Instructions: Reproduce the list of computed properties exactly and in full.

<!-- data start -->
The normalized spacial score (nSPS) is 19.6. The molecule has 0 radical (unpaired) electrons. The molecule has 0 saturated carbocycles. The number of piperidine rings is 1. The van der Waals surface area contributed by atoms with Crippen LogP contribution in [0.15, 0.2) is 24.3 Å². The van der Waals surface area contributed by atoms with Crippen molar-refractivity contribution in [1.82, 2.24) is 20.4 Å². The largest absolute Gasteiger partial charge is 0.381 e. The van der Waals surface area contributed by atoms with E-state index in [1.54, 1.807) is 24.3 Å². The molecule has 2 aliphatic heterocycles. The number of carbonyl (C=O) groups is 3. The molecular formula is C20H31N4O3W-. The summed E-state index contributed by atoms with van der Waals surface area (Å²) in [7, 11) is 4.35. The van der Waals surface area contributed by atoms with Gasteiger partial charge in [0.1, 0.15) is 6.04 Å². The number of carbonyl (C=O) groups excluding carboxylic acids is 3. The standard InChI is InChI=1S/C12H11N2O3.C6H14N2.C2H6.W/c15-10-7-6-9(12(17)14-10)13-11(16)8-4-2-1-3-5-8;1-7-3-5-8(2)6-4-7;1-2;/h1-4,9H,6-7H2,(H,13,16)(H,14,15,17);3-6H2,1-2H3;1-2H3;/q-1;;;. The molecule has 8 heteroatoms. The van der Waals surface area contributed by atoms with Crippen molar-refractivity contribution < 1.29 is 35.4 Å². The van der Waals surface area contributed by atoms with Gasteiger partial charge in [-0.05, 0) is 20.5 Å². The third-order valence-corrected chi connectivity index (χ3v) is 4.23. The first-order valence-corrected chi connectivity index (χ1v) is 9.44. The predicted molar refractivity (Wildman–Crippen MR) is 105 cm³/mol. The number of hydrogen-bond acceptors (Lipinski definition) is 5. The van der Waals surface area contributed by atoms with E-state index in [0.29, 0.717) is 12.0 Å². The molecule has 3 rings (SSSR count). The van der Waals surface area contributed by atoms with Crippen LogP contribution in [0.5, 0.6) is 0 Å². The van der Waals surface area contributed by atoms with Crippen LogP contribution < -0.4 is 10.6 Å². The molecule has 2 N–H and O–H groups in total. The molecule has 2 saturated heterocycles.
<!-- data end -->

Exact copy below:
The normalized spacial score (nSPS) is 19.6. The molecule has 0 radical (unpaired) electrons. The molecule has 0 saturated carbocycles. The number of piperidine rings is 1. The van der Waals surface area contributed by atoms with Crippen LogP contribution in [0.15, 0.2) is 24.3 Å². The van der Waals surface area contributed by atoms with Crippen molar-refractivity contribution in [1.82, 2.24) is 20.4 Å². The largest absolute Gasteiger partial charge is 0.381 e. The van der Waals surface area contributed by atoms with E-state index in [1.54, 1.807) is 24.3 Å². The molecule has 2 aliphatic heterocycles. The number of carbonyl (C=O) groups is 3. The molecular formula is C20H31N4O3W-. The summed E-state index contributed by atoms with van der Waals surface area (Å²) in [7, 11) is 4.35. The van der Waals surface area contributed by atoms with Gasteiger partial charge in [0.1, 0.15) is 6.04 Å². The number of carbonyl (C=O) groups excluding carboxylic acids is 3. The standard InChI is InChI=1S/C12H11N2O3.C6H14N2.C2H6.W/c15-10-7-6-9(12(17)14-10)13-11(16)8-4-2-1-3-5-8;1-7-3-5-8(2)6-4-7;1-2;/h1-4,9H,6-7H2,(H,13,16)(H,14,15,17);3-6H2,1-2H3;1-2H3;/q-1;;;. The molecule has 8 heteroatoms. The van der Waals surface area contributed by atoms with Crippen molar-refractivity contribution < 1.29 is 35.4 Å². The van der Waals surface area contributed by atoms with Gasteiger partial charge in [-0.05, 0) is 20.5 Å². The third-order valence-corrected chi connectivity index (χ3v) is 4.23. The first-order valence-corrected chi connectivity index (χ1v) is 9.44. The predicted molar refractivity (Wildman–Crippen MR) is 105 cm³/mol. The number of hydrogen-bond acceptors (Lipinski definition) is 5. The van der Waals surface area contributed by atoms with E-state index in [0.29, 0.717) is 12.0 Å². The molecule has 3 rings (SSSR count). The van der Waals surface area contributed by atoms with Crippen LogP contribution in [0.5, 0.6) is 0 Å². The van der Waals surface area contributed by atoms with Crippen LogP contribution < -0.4 is 10.6 Å². The molecule has 2 N–H and O–H groups in total. The molecule has 2 saturated heterocycles.